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Putting the kibosh on parental proselytizing

While I'm away, readers give the advice.

On curbing proselytizers: I've faced similar challenges for decades, and developed successful strategies.

(1) As soon as proselytizing begins, even if you just arrived or just sat down for coffee, say, sincerely, cheerfully and without rancor, "Oops, religious talk, gotta go. See you later, Mom. Love you." And then immediately, with no other words, either hang up or leave. The quicker your exit follows the proselytizing behavior, the better Mom will see the cause-effect relationship.

Repeat this as many times as necessary. Dozens. If you do this faithfully, Mom will learn that proselytizing results in immediate undesirable consequences (your absence). I'm assuming she enjoys your company, is not in moderate or late-stage senility, and will tend to modify her behavior to extend the pleasure of your visit.

Try to do this in a way that will not embarrass Mom in front of others. Shaming her or fussing at her will slow down, and perhaps derail, the learning process.

(2) Learn to spot precursors to Mom's proselytizing, such as certain television programs, community or social events, or conversation topics. Once you've achieved success in stopping or at least reducing the frequency of her unpleasant behavior, then try to avoid being in a position where she can engage you when these triggers are sure to be present.

Once you start training her to not proselytize you directly, she may become rather sneaky about it — you may suddenly notice that the table blessing now resembles a mini-sermon, for example.

If that happens to the degree it gets to be a major irritant, remind her that her behavior serves to drive you away more than attract you (as a reader of yours suggested).

Another technique would be to keep a stack of literature about some interest you are very passionate about, and every time she engages in this behavior, turn it back on her. Be sure to do it in a sincere way, without rancor. "Since you are sharing what's on your heart with me, I must do the same. I feel as passionate about (blank) as you do about your religion, so I know you will want to hear me out, because you love me." And then deliver a two- or three-minute soliloquy about whatever, and don't let her get a word in edgewise. Put the literature in her hand, smile, tell her you love her, and then leave before she can respond. Do this over and over.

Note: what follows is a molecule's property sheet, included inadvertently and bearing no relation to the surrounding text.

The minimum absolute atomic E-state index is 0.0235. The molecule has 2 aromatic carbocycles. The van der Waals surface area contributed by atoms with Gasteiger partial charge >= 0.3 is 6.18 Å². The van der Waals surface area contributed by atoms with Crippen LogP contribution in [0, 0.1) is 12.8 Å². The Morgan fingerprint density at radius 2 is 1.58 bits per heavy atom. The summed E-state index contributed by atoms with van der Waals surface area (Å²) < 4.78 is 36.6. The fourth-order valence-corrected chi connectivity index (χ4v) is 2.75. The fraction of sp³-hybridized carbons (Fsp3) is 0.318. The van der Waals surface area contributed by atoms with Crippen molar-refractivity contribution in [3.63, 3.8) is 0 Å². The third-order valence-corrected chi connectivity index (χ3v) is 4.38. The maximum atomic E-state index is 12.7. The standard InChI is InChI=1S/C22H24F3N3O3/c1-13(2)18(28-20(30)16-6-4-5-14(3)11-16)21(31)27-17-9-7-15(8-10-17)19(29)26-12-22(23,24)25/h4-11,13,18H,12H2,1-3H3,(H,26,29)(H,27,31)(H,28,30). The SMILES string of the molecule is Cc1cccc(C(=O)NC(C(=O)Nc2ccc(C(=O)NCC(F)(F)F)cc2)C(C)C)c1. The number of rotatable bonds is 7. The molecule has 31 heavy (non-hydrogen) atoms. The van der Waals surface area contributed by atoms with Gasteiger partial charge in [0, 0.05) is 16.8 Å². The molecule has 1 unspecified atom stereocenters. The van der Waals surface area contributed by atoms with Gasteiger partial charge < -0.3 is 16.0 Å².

Though this technique might seem more satisfying, it actually isn't as effective as No. 1. Avoiding unpleasantness and moving toward pleasure is a more basic and effective motivation than getting insight through empathy. Some people aren't very able to draw parallels in behaviors and situations. To her, your passion about whatever — the environment, social change — is likely to seem completely dissimilar to hers for her religion.

(3) And then finally, most importantly, just learn to love her anyway. Even if she stops proselytizing, she probably will continue to fret privately about your lost soul. Don't let your angst over that become a mirror image of hers over you, lest the two of you become permanently engaged in some philosophical Kabuki.

Anonymous in Anonymous

Putting the kibosh on parental proselytizing 08/29/08 [Last modified: Tuesday, September 2, 2008 7:53pm]

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